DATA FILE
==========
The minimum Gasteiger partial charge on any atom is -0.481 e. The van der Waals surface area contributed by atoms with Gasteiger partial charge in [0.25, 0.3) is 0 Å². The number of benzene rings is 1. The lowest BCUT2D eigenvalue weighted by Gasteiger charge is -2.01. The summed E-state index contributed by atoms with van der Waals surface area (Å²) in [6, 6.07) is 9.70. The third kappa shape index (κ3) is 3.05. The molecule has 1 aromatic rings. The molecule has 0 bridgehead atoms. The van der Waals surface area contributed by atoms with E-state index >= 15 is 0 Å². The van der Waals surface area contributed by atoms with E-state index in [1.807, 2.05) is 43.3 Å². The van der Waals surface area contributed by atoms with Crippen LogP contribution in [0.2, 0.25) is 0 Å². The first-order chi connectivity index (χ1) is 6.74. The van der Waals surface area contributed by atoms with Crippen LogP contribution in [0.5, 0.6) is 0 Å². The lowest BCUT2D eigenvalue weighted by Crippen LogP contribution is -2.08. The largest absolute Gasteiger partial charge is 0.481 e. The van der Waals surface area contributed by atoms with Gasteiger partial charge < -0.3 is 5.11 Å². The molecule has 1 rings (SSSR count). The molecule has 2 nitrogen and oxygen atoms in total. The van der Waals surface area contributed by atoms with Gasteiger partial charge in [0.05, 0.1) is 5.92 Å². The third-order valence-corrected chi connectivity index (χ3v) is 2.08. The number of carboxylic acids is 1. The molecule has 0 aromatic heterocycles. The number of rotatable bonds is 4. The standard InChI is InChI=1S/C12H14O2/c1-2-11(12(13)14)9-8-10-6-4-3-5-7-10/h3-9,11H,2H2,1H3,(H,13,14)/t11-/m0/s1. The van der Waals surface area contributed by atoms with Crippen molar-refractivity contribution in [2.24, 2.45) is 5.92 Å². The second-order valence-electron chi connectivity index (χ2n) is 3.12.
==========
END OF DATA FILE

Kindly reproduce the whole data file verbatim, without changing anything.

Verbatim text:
The minimum Gasteiger partial charge on any atom is -0.481 e. The van der Waals surface area contributed by atoms with Gasteiger partial charge in [0.25, 0.3) is 0 Å². The number of benzene rings is 1. The lowest BCUT2D eigenvalue weighted by Gasteiger charge is -2.01. The summed E-state index contributed by atoms with van der Waals surface area (Å²) in [6, 6.07) is 9.70. The third kappa shape index (κ3) is 3.05. The molecule has 1 aromatic rings. The molecule has 0 bridgehead atoms. The van der Waals surface area contributed by atoms with E-state index >= 15 is 0 Å². The van der Waals surface area contributed by atoms with E-state index in [1.807, 2.05) is 43.3 Å². The van der Waals surface area contributed by atoms with Crippen LogP contribution in [0.2, 0.25) is 0 Å². The first-order chi connectivity index (χ1) is 6.74. The van der Waals surface area contributed by atoms with Crippen LogP contribution in [0.5, 0.6) is 0 Å². The lowest BCUT2D eigenvalue weighted by Crippen LogP contribution is -2.08. The largest absolute Gasteiger partial charge is 0.481 e. The van der Waals surface area contributed by atoms with Gasteiger partial charge < -0.3 is 5.11 Å². The molecule has 1 rings (SSSR count). The molecule has 2 nitrogen and oxygen atoms in total. The van der Waals surface area contributed by atoms with Gasteiger partial charge in [0.05, 0.1) is 5.92 Å². The third-order valence-corrected chi connectivity index (χ3v) is 2.08. The number of carboxylic acids is 1. The molecule has 0 aromatic heterocycles. The number of rotatable bonds is 4. The standard InChI is InChI=1S/C12H14O2/c1-2-11(12(13)14)9-8-10-6-4-3-5-7-10/h3-9,11H,2H2,1H3,(H,13,14)/t11-/m0/s1. The van der Waals surface area contributed by atoms with Crippen molar-refractivity contribution in [2.24, 2.45) is 5.92 Å². The second-order valence-electron chi connectivity index (χ2n) is 3.12.